Other than the photo-realistic output the Mac provided, my dual TI+peb setups still met all my needs in my darkroom/photography business, so I never felt the strong urge to upgrade and that's how my TI remains to this day. I sure don't use them like I used to. Back in the early 90's, I was almost as active online as I am today, though it was all text-only and dialup back then. If I wasn't programming, I was surfing. If neither of those, I was timing a darkroom process or figuring costs/profits, printing invoices or letters or doing bookwork for both my own self-employed business and my wife's.

 

Perhaps unlike many others here, my TI was essential to my business, so it's usefulness lived on long after I'd switched over to Mac. Similarly, many of my own TI XB programs were utility- or business-related. Game playing was important, but secondary. I got seriously hooked on Legends! If I needed a program to do something, I turned to my TI. I never did learn how to program my Mac!

 

These days, I can scratch my TI itch with emulation. With a bit of effort, I can port my old programs or new stuff between the Mac and TI using the RS232 and Telco on the TI (Z Term on the Mac). My disks of 30 years ago are still good with multiple backups of important stuff. Plenty of spares to keep the TI's hardware side going as well.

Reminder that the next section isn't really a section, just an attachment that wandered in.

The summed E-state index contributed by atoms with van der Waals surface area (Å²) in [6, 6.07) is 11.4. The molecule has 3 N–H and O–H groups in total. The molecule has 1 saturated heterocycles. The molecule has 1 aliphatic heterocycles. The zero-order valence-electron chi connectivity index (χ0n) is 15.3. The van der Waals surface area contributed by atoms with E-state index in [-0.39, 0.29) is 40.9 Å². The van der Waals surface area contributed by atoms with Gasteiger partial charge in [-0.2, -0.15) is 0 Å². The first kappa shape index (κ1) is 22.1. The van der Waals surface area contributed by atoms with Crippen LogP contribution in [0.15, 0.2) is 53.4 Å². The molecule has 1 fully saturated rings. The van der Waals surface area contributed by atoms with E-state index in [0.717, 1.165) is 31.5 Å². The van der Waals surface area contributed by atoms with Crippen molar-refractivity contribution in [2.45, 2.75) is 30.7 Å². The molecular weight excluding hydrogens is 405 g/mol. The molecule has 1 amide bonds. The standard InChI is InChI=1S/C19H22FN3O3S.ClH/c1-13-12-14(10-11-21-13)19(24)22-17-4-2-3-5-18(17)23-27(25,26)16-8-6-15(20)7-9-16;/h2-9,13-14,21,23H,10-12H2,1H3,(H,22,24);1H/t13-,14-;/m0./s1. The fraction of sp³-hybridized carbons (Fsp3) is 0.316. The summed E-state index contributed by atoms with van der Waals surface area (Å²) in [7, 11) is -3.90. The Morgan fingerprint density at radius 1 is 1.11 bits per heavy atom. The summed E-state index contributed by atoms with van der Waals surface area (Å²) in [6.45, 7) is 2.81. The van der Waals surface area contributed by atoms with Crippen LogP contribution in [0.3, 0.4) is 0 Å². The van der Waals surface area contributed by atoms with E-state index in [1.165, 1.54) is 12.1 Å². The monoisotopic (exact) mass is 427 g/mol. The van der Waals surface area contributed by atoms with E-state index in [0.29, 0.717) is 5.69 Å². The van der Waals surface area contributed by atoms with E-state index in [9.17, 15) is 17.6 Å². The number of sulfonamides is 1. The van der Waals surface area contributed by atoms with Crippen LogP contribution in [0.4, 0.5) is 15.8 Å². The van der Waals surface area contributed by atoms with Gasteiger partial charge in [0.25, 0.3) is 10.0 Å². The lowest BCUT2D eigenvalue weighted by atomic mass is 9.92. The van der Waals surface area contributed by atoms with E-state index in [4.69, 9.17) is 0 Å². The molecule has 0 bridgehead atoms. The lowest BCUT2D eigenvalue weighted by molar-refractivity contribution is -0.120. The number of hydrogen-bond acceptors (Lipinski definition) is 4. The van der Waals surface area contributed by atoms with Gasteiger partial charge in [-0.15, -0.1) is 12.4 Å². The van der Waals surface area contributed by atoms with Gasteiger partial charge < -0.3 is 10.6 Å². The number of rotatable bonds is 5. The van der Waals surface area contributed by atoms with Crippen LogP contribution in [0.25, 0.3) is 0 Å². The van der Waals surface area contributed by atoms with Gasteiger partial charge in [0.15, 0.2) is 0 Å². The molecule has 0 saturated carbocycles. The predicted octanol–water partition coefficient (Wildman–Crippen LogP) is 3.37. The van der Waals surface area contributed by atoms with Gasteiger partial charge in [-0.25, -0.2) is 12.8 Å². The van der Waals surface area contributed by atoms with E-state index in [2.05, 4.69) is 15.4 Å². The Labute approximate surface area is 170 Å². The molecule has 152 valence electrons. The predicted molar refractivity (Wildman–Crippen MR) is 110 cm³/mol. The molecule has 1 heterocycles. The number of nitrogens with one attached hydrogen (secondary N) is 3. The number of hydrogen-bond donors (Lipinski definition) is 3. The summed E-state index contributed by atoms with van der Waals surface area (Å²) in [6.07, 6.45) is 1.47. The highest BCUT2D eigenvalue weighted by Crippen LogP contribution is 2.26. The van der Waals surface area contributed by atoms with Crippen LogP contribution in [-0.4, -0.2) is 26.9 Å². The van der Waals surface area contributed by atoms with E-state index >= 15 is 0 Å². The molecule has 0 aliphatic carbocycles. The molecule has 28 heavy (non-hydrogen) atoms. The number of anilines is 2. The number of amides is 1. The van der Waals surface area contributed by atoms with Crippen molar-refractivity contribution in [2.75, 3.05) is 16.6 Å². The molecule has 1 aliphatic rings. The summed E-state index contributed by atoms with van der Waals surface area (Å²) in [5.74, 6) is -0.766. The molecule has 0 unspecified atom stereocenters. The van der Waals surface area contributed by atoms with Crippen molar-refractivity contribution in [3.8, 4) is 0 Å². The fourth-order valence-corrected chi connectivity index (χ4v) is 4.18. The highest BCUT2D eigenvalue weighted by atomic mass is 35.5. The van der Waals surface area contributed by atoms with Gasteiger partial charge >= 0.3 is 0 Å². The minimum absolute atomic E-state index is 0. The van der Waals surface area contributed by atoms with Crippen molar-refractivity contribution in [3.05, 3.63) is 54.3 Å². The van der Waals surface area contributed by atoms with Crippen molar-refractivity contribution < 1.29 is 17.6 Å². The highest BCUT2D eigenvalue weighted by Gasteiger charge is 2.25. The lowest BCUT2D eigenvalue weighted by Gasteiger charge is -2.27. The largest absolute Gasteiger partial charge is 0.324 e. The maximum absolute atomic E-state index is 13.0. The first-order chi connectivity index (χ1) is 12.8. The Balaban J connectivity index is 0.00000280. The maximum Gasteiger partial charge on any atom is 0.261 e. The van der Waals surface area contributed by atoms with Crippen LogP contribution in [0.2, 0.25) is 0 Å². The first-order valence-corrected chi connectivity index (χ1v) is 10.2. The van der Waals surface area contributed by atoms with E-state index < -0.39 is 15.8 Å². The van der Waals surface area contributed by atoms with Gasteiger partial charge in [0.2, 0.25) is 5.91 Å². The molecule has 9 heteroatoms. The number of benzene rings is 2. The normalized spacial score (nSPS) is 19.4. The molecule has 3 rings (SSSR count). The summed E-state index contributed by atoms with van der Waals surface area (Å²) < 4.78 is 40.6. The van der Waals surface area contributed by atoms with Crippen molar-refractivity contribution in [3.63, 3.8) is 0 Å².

For the most part, I don't have a real need to upgrade and I admit I'm not a dedicated gamer type. But I also admit I'm seriously watching all these upgrade options once again.

 

With my 3-foot-long firehose extender, the size of the PEB or the cables is not an issue. It can tuck it away off the desk entirely. I only need to be able to hit the power to it and insert a disk to be off and running.

 

An interesting question: Would I have landed in this same place today if the Geneve had come off a little better? Would I still have ended up in the Mac camp eventually? Probably, but it would still be fun to see what coulda-shoulda been, with the new TIPI here now and the also amazing Eric's Tiny PEB in development and so many other wonders of software and hardware!

 

Final note: What's redundant to you and just taking up space could be much-appreciated by others with only a console/cassette and looking for more. At one time, two full PEB systems was indispensable to me. I should take my own advice and move one on.

-Ed


Edited by Ed in SoDak, Thu May 31, 2018 11:56 PM.


#37 arcadeshopper OFFLINE  

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Posted Fri Jun 1, 2018 10:24 AM

I don't think there is an issue with new hardware vs legacy stuff.

I agree that both are good and interest many people. I have both new as well as old stuff.

What I find annoying is the total all in, cheerleading of the next new thing at the expense of existing stuff that occurs at intervals from one direction.